THE BLOG
03/25/2014 04:15 pm ET | Updated May 25, 2014

Prayers: Cholo Goth Is 'Ready to Bleed' and to Rock

Cholo goth. Makes total sense. The cultural iconography dovetails seamlessly -- skulls, lace, candles, saints and crucifixes. The music draws on heartbreak, alienation, angst, making it perfect for dystopian youth of all races. The mournful and disaffected cross cultural boundaries with Bauhaus, Depeche Mode, Christian Death, and Joy Division as perpetual favorites, along with the sad sounds of the Smiths, whose lead singer Morrissey is an idol to many Chicano kids.

But San Diego-based, self-described Cholo goth duo Prayers isn't emo Morrissey stuff. Opening for The Cult in San Francisco, San Diego and Las Vegas, Prayers pulls from darkest dance elements with touches of the Pet Shop Boys and Bowie thrown in to lift the mix. Prayers' hard-edged, rap-tinged lyrics about pride and struggle set are again swirling synth and pounding drums. NBC San Diego's Dita Quinones has compared lead singer to Rafael Reyes to Jay-Z in his H.O.V.A. persona, and there's no denying Reyes' street cred or the redemptive power of music in his life. He says: "My music has saved me from myself and it has saved others from me."

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And he means it. A two-strike offender, Reyes was born in Michoacan, Mexico, and raised in the Sherman Heights section of San Diego. He grew up as a member of the Sherman Heights Grant Park 27 gang, though at age 18 he shifted away from gang banging and opened Pokez, San Diego's funky vegan/vegetarian Mexican restaurant, which 20 years later his family still owns and operates.

Reyes' two felony assault convictions happened in his late 20s, after his father's death. He used his time behind bars to develop his art and writing, and in 2011 self-published Living Dangerously, a poetic Cholo coming-of-age novella about graffiti crews and gang life. Full of violence and sex, redolent with street slang and snappy, hardboiled dialog, Living Dangerously reveals the author's bravado and humanity.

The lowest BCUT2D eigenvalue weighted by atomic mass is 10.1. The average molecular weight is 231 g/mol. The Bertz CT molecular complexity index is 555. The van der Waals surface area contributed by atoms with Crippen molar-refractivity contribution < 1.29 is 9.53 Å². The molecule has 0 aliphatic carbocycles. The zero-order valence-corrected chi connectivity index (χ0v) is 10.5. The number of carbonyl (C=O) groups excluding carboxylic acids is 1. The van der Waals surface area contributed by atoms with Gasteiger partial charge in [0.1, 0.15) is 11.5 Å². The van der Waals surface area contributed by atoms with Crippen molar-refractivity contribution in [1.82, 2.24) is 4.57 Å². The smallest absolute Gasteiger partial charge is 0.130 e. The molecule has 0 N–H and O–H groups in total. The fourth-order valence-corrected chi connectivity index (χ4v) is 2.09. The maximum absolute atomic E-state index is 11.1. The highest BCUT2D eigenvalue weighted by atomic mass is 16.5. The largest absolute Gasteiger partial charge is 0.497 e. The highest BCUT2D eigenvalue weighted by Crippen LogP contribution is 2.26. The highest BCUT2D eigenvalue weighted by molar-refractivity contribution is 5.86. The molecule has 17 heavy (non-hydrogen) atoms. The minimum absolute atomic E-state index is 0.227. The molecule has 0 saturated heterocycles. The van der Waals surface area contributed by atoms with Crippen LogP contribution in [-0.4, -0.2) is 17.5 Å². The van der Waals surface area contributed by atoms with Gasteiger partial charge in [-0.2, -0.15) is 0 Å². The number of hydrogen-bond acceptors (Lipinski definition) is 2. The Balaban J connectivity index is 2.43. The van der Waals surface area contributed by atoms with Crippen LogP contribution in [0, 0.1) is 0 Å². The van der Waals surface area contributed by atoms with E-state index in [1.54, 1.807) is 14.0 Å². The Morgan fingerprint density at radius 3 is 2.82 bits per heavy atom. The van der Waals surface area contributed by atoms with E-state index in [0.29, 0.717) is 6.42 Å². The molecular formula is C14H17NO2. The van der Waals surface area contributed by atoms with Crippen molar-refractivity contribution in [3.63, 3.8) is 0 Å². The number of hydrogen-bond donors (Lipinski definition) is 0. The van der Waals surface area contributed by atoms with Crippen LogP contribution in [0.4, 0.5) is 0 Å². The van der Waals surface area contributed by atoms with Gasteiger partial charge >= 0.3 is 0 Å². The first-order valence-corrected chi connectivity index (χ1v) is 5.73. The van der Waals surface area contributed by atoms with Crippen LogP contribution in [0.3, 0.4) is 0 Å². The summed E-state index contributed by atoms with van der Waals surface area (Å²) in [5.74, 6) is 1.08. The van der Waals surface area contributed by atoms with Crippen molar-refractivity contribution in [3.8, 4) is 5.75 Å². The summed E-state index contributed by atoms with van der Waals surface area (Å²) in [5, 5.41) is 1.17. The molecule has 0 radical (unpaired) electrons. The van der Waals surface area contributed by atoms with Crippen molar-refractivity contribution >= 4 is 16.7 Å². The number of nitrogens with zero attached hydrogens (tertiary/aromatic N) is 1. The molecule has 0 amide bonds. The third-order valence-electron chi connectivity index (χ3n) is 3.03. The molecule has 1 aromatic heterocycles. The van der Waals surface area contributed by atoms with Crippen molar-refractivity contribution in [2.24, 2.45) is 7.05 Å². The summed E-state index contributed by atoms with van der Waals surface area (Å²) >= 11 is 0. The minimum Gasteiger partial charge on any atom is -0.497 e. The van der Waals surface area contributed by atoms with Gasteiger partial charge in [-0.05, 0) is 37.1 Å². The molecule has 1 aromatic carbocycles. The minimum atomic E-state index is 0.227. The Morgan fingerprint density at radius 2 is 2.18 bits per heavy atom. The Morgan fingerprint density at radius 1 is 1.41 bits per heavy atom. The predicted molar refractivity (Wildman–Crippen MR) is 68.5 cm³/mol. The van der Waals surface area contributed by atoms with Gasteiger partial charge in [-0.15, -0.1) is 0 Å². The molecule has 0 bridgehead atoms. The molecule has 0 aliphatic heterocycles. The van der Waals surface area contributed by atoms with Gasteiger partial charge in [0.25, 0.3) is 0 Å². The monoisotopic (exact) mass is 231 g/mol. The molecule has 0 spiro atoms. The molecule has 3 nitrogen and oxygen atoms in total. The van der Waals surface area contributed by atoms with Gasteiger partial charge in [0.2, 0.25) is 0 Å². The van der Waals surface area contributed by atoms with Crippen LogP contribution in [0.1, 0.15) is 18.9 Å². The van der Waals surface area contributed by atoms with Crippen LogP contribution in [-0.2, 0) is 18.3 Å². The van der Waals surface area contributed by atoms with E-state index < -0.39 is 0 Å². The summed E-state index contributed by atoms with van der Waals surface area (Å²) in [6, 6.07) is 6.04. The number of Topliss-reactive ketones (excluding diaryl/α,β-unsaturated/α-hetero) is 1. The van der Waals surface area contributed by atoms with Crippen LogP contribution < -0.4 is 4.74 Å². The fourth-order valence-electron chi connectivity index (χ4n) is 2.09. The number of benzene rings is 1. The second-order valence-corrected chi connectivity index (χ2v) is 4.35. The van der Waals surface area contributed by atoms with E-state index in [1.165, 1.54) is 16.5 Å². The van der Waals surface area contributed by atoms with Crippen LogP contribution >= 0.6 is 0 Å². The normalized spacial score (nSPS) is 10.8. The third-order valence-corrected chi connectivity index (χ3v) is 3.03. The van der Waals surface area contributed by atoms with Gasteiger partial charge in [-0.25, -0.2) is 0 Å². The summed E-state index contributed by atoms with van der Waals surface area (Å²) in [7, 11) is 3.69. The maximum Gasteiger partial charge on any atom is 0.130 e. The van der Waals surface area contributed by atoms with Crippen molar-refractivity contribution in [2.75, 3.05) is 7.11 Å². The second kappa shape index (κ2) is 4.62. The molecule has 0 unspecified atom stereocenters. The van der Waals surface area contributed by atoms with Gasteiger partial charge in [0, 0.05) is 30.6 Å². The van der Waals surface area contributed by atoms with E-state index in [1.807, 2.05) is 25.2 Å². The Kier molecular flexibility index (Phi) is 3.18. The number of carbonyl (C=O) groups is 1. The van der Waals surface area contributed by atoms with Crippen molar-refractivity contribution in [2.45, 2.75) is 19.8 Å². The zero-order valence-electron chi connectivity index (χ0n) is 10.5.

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Reyes also began painting in earnest and creating sculptures using mannequins and animal skulls. Reyes' artwork, blending Catholic, Chicano, Olmec and occult imagery, blurs the line between redemption and damnation. He made a name for himself in San Diego's alt/street art community, at first because of his reputation as a bold graffiti tagger. Now his art sells steadily and he has devoted collectors. But Reyes craved a more direct, active way to communicate than painting and the writing, so he formed the goth bands, Baptism of Thieves and Vampire, receiving local acclaim and notoriety. Cholo goth, a term Reyes wryly coined, had hit the San Diego scene.

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With his latest venture, Prayers, Reyes -- accompanied by Tijuana native David Parley, the Rasputin foil to Reyes' Byronesque street vibe -- calls out evil, demands respect, and fears no man or devil.

Prayers' first video for the danceable "From Dog to God" had Reyes playing against and breaking traditional macho stereotypes while blending goth angst with street realities:

From dog to god, I'm all alone in this world
This fucking world
All of my friends have forsaken me
I get more respect from my enemies
I never ran when they tested me

The video for the single "Ready to Bleed" embraces classic goth imagery -- blood and saints -- contrasting them with gritty shots of graffitied walls in Sherman Heights. There are hard, harsh scenes as Reyes expresses his love for neighborhood and warns that he is self-aware, aware of his surroundings, and will protect all that he cares for, all that he has worked to become: an artist, a businessman, a community leader, redeemed by living his true will while avoiding negative societal traps.

Prayers opens for The Cult April 3 at Regency Ballroom; Humphrey's by the Bay in San Diego, April 5; and the Joint at the Hard Rock Cafe in Las Vegas April 19th.